Sunday, July 5, 2015

A Reminder from Jake

The car in which you were a passenger pulls to a halt.  You open the door, prepare to leave.  The driver turns to watch you.  "This,"  he says, "is not a good place to get out."

But the needs of the dream are persistent.  You leave the car, immediately stepping into mud that covers your shoes.  The driver was right.

"Wise guy,"  the driver says in a way that reminds you of your father.

Another look at the driver, then at your feet, covered in mud.  The driver shrugs.  "What can you do?"  he says.  The car leaves.  Now you are certain the driver was your father, even as the arc of the dream fades.  You awaken into the darkness, once more aware he has been your companion in these nocturnal narratives that seem so immediate and filled with sense even at the times you are openly skeptical of the events.

You have no memory of him being a part of your dream patterns while he was alive, but within months of his death, he appeared, sometimes in mere walk-ons, nodding in recognition, a quiet observer of the more significant aspect of the dream in which he was cast.

Your father was more than a bit player in your life, so much so that you began to rejoice at the visions of him you saw in your own gestures and behavior.  About a year ago, on the occasion of a publication party for your collection of short stories, someone took a snapshot of you, reading to the audience from a copy of the book in your hand.

For the past two years, you have not so much needed reading glasses, thanks to the results of cataract surgery done on both eyes.  That you carry glasses at all is from a lifetime habit.  Thus you withdrew a pair of ten-dollar drugstore readers, plunked them on, then began to read.  By the time you'd recognized you did;t need the glasses, then removed them, someone had done the deed, taken the snapshot.  May have even been your publisher.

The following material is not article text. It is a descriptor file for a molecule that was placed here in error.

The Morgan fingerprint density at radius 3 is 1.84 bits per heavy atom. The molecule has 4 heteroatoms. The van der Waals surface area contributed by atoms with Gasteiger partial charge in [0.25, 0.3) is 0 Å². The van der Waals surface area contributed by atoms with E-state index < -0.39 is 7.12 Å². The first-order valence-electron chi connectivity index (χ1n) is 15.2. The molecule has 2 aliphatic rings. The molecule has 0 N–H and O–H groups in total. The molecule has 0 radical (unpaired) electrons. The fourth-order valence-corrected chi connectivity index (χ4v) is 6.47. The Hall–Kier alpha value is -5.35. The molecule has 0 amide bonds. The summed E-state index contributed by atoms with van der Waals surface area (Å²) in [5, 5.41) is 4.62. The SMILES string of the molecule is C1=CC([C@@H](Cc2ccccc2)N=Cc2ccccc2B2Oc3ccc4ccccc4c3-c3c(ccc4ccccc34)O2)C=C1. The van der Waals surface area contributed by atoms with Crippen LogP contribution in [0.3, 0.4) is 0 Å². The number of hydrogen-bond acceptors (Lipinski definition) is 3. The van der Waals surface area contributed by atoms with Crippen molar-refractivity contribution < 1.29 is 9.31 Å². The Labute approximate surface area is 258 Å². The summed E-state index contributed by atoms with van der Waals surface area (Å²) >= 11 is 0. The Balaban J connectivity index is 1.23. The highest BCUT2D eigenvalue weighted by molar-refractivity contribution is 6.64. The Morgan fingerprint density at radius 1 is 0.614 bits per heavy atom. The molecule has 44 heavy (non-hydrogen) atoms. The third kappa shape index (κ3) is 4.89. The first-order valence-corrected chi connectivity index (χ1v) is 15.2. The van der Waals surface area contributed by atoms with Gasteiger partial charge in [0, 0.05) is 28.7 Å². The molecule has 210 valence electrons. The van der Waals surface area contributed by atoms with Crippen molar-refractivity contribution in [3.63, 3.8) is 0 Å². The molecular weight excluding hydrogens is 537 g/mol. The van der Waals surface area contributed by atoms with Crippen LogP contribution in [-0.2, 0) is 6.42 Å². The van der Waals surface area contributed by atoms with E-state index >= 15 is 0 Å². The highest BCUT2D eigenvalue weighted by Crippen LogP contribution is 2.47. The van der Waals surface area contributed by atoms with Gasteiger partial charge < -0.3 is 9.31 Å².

The photo could well have been your father, in fact reminds you of one or two photos of him you have strewn about the studio here at 409 E. Sola Street amid all your other household gods.  Today, as you worked on what has become the front-rank project, you were discussing the affinity you've had for a particular novel since a boy of ten, and the definite possibility that the narrative voice reminded you of your father.

The "wise guy" observation of the driver of the car in your recent dream is straight out of your father.  Others may well have called you smart ass, but only he said wise guy, not so much to bring you down as to remind you how you might be flying ego wise at a level where the oxygen and other support systems are thinning out.  See yourself.  Watch yourself.

The passions and interests we pursue often take on such intensity of focus that we lose sight of our self in their chase.  The wise guy or self-anointed expert often flaps his tongue, his wings, or his ego with too great a show of being a proper fit for the job, perhaps advertising the self-anointment of entitlement to the outcome.  In which case, ha, ha, ha.

Your late father had no such tendencies.  You do, and although you believe you understand now how you came to acquire them, you must be on guard to remind yourself of their presence.  In a similar lifetime habit of carrying and using reading glasses, you may find yourself from time to time, as you assemble your accouterments, bringing along to a venture the flying ego, the self-conferred expertise, and the overdone bravado of the wise guy.

At which point, a terse reminder from Jake goes a long way toward setting you straight.

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